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LAHORE, Pakistan — Pakistan continues to face a growing energy crisis adversely affecting the efficiency of its textile sector.
This story first appeared in the May 13, 2008 issue of WWD. Subscribe Today.
Samir Saigol, co-chairman of the All Pakistan Textile Mills Association Committee on Energy, said about 70 percent of the organization’s membership is on gas-based power, while the remaining 30 percent relies on electricity. Gas was not available for most of the past winter, while electricity load shedding has been imposed upon the industry since January, varying from two to four hours during the peak hours of 6 to 10 p.m.
“The industry is hard-hit by the energy crisis, and nonavailability of energy is resulting in production losses, machinery breakdowns, more B-grade production, and impacting machine and labor productivity, all of which have a significant impact on costs,” Saigol said. “APTMA is negotiating with the government to seek relief for the export-oriented textile industry. With respect to gas, the government provides gas at subsidized rates to the domestic and fertilizer sectors. To make matters worse, there is unchecked growth in new domestic connections, particularly for CNG gas stations.”
Saigol said the textile sector is bearing the brunt of these “cross subsidies” in the form of higher gas prices. He noted that the Oil & Gas Regulatory Authority is currently considering a further 30 percent increase in gas prices on July 1.
“It’s much the same story with electricity, where not only are our members having to face daily load shedding from four to six hours, but also the rate of electricity for industrial connections has been increased by 30 percent since February 2007,” he said.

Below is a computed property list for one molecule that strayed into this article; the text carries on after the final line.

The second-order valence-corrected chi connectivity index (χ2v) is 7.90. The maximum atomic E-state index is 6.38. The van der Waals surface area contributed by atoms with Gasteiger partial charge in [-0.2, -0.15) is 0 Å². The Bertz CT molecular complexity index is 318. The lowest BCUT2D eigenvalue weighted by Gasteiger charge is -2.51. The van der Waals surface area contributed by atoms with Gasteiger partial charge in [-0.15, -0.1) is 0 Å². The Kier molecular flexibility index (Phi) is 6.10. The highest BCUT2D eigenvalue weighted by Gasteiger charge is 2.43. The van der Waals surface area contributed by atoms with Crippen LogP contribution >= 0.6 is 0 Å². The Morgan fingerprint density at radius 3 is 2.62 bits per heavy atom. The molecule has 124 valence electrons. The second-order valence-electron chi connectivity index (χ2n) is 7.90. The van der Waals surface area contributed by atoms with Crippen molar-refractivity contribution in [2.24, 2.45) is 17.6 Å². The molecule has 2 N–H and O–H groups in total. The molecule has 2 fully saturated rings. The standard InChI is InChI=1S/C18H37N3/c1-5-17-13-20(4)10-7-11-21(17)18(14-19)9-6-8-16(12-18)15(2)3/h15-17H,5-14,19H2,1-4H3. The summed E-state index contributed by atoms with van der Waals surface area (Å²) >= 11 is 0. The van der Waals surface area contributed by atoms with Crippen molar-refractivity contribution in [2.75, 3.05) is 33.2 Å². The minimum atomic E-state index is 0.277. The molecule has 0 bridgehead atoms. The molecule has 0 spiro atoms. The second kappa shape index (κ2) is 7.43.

Saigol said that while the government acknowledges the importance of Pakistan’s textile industry, it still resorts to industrial load shedding at the first hint of a power shortage.
“The country’s energy crisis will continue into the near future till the construction of new dams, purchase of electricity from Iran and the planned Iran-Pakistan-India gas pipeline” Saigol said.
He said the APTMA will continue to push for preferential treatment for the textile sector, which accounts for 60 percent of exports, 38 percent of industrial employment and more than 10 percent of gross domestic product.
Azfar Hassan, president of Matriz, a Lahore-based supplier of knit, woven and denim tops and bottoms to U.S. brands such as Izod, Blue Marlin, Tommy Hilfiger, Eddie Bauer and Mecca DNM, said mills in Pakistan use a combination of energy sources to combat the persistent load shedding.
“In the winter months there is a gas crisis in Pakistan, so mills are forced to use furnace oil to generate power, which raises their energy bill by up to three times,” Hassan said. “In the summer months, there is a significant shortage of electricity, but the gas supply is consistent. Flexibility is key in handling the dearth of energy.”
Hassan said some of the larger mills with clout get special concessions from the government, whereby they are exempted from gas and electricity load shedding, while others have made liquid petroleum gas provisions.
But Saigol said, “I wouldn’t say that smaller mills are necessarily at a disadvantage. It all boils down to the quality and cost of a given mill’s backup arrangements and the ability of the mill to absorb the additional cost of having to run on diesel or furnace oil when their prime source (gas or electricity) is not available. Larger mills with weak balance sheets and insufficient backup generating capacity are just as vulnerable to energy shocks as smaller ones.”
Najeeb Malik, managing director of Master Textile Mills Ltd., a sizeable vertically integrated apparel manufacturer based in Lahore, said, “In normal circumstances when gas is available to us, we generate power on both gas turbines from gas fuel. However, last winter when gas was curtailed due to a shortage, we had to run both our gas turbines on diesel, which was a costly affair. In the context of power generation only, we had to bear a loss of a million dollars in just those three months.”
Malik said currently, Master Textile is working on a coal gasification project that will enable the firm to produce coal gas out of coal that will be burnt inside a gas turbine as an alternate source of natural gas. Since coal gas is cheaper when compared with running gas turbine on diesel, the company will be able to avoid loss of power generation.
“Additionally, we are also working on installing a steam turbine run on coal,” said Malik. “Regardless, we’ll have to suffer a huge loss again in the coming winter due to gas curtailment, as the projects require at least a year and a half to mature.”